LONDON (Reuters) – A close ally of Prime Minister Theresa May on Saturday became the first cabinet minister to float a possible Plan B if, as expected, parliament next week rejects her proposal to leave the European Union.
FILE PHOTO: Britain’s Secretary of State for Work and Pensions, Amber Rudd leaves 10 Downing Street, London, Britain, December 4, 2018. REUTERS/Henry Nicholls/File Photo
With her own future in the balance, May insists her deal, laboriously negotiated with the EU over many months, is the only one on the table and that the alternatives are a painful ‘no-deal’ exit from the EU or possibly no Brexit at all.
However, members of parliament, including from May’s own Conservative Party, look set to reject her deal, which envisages continued close ties with the EU, in a move that would pitch the world’s fifth-largest economy into even deeper uncertainty.
While agreeing with May that her deal provides the best option for exiting the EU, Amber Rudd, the work and pensions minister, said a Norway-style relationship with the bloc might also offer a way out of the current deadlock.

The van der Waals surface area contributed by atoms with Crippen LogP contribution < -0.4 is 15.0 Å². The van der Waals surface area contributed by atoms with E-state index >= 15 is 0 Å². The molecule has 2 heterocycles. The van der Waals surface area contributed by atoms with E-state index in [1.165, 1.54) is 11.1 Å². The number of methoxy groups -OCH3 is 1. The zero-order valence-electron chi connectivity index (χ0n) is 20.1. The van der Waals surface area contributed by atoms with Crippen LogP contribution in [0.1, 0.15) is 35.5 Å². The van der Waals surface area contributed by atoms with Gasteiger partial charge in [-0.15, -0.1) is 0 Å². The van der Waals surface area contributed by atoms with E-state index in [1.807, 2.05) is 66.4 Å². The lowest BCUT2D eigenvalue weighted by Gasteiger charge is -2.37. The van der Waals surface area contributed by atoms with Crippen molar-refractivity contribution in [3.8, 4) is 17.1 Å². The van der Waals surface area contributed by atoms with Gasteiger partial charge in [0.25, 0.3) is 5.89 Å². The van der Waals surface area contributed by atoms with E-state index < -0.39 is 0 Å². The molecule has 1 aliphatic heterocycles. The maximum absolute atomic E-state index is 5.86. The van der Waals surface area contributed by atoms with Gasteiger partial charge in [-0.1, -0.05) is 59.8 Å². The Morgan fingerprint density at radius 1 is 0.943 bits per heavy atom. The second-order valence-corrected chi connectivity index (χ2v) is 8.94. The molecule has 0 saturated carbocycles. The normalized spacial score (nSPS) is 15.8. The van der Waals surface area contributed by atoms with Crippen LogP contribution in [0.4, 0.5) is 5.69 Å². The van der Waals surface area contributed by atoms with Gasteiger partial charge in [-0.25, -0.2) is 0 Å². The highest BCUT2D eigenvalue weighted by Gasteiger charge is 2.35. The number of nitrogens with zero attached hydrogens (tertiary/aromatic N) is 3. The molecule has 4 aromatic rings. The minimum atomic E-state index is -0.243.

“If it (May’s plan) doesn’t get through anything could happen: people’s vote, Norway plus, any of these options could come forward,” she told BBC radio on Saturday.
Rudd told The Times newspaper in an interview her own preferred option, if May’s deal failed, was the “Norway Plus” model, adding it “seems plausible not just in terms of the country but in terms of where the MPs are”.
Norway is not an EU member but is in the bloc’s single market, which allows for free movement of goods, capital, services and people. ‘Norway plus’ envisages Britain also staying in the EU’s customs union,